Obama Alum Jay Carney on New CNN Gig: I'm Still "Loyal to the President"

AP Images
Jay Carney

The longtime press secretary-turned-commentator opens up about staying partisan while also asserting "I'm also my own person, and I’m going to express my views"

A version of this story first appeared in the Sept. 26 issue of The Hollywood Reporter magazine.

After more than three years as President Obama's press secretary, Jay Carney, 49, joined CNN on Sept. 10. Personally recruited by CNN Worldwide president Jeff Zucker, whom Carney met during the 1990s when wife Claire Shipman was White House correspondent for NBC News, Carney says he's not thinking about a long-term TV career. Rather, the former Time magazine D.C. bureau chief is keeping his options open while sparring with the likes of John McCain.

So you're not positioning yourself as nonpartisan?

I am who I am. I deeply believed in what I did and what he has done as president. And I don't walk away from that at all. There is no nirvana, but CNN's mission is news-focused. They are not actively pursuing a niche in one political camp or the other. I believe in the president, believe in the rightness of his policies. I'm also my own person, and I'm going to express my views. But it would be disingenuous to suddenly pretend that I wasn't loyal to [the president].

Why did you choose CNN?

They're down the middle. They're not partisan. And I think that's good. You don't have that dynamic where people are choosing what they want to hear based on their own personal politics.

Do you want to get back into politics?

I had the privilege of the best run ever. It's hard to predict the future, but it's not something I'm thinking about now.

And no aspirations to be George Stephanopoulos or James Carville?

(Laughs.) Those two guys are so unique, you can't pattern yourself after them. I'm busy exploring a bunch of things. Being a commentator on TV is part of it. I'm not thinking long-term about a TV career.

Your first CNN appearance featured a rather testy exchange about the administration's strategy in a rapidly deteriorating Iraq with Sen. John McCain.

I was totally fine on the exchange. I disagree with him. He was a fierce advocate for the invasion, a fierce advocate for expanding our forces there, a fierce advocate for keeping them there. In 2008, he said he could easily envision American troops on the ground in Iraq for 100 years. The president ran as someone who disagrees with that — and beat John McCain doing it, pretty soundly. And then he won re-election maintaining that position. The fact is the United States government was actively trying to negotiate with the Iraqi government on a status of forces agreement that would have allowed for residual forces to remain in Iraq. [The Iraqi government] refused to meet the terms of that agreement. And it would have been the height of irresponsibility to leave U.S. men and women in uniform on the ground there without the kind of protections you need from a status of forces agreement. That's just a fact. But that's Senator McCain and that’s fine.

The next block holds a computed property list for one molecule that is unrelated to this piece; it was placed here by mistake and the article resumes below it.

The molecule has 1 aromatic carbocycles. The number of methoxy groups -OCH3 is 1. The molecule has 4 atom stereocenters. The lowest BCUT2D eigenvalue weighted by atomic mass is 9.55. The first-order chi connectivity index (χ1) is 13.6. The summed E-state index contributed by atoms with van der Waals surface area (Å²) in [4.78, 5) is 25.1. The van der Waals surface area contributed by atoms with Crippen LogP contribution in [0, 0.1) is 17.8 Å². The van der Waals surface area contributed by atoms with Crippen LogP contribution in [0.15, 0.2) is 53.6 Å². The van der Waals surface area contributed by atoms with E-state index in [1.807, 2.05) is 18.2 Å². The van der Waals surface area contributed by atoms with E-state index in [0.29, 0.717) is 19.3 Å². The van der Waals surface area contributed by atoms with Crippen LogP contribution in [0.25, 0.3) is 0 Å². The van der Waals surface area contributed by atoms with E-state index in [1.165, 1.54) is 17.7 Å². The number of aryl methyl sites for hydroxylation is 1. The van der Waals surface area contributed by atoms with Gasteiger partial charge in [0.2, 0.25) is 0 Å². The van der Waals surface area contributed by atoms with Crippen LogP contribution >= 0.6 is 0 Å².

Any thoughts on CNN’s strengths and weaknesses?

They’re at their best when they do what they’re most known for — solid news reporting and solid news commentary. I'm looking forward to being part of that.

What is being unfairly covered about the administration?

There are a lot of great reporters out there who are doing a good job. They’re tough and smart and they follow the story. But you get these crescendos; things are bad, [the president's] numbers are bad. There's a tendency to chase that ball down the field together. And this is true regardless of which party is in the White House. I used to do it as a reporter, so I’m not assigning blame or saying it’s partisan. I think you go through these cycles, and the White House is in one of those cycles. It's a challenging time.

The Washington press corps is often accused of grandstanding during the televised briefings …

It's mostly a first-row phenomenon with the television correspondents. If you look at the on-the-record briefings that are not televised, the tenor and tone is very different. The questions are often more substantive and serious. I'm not casting aspersions. I'm noting a pretty objective fact.

What was the worst question you were asked as press secretary?

There was one guy, Les Kinsolving [of WorldNetDaily], who asked about bestiality. There was a lot of ridiculousness over the president's birth certificate that was fueled by [Donald] Trump. A lot of reporters jumped on that knowing it was ridiculous.

That must have been frustrating.

It’s part of the deal. I loved it. I didn’t have a single bad day.


In terms of my job. There were terrible days — [the elementary school shooting in Newtown, Conn.] was the worst day imaginable. It was unimaginably sad. I just mean in terms of being [at the White House] and having the privilege of being there. The rareness of it, the specialness of it. Every day was great.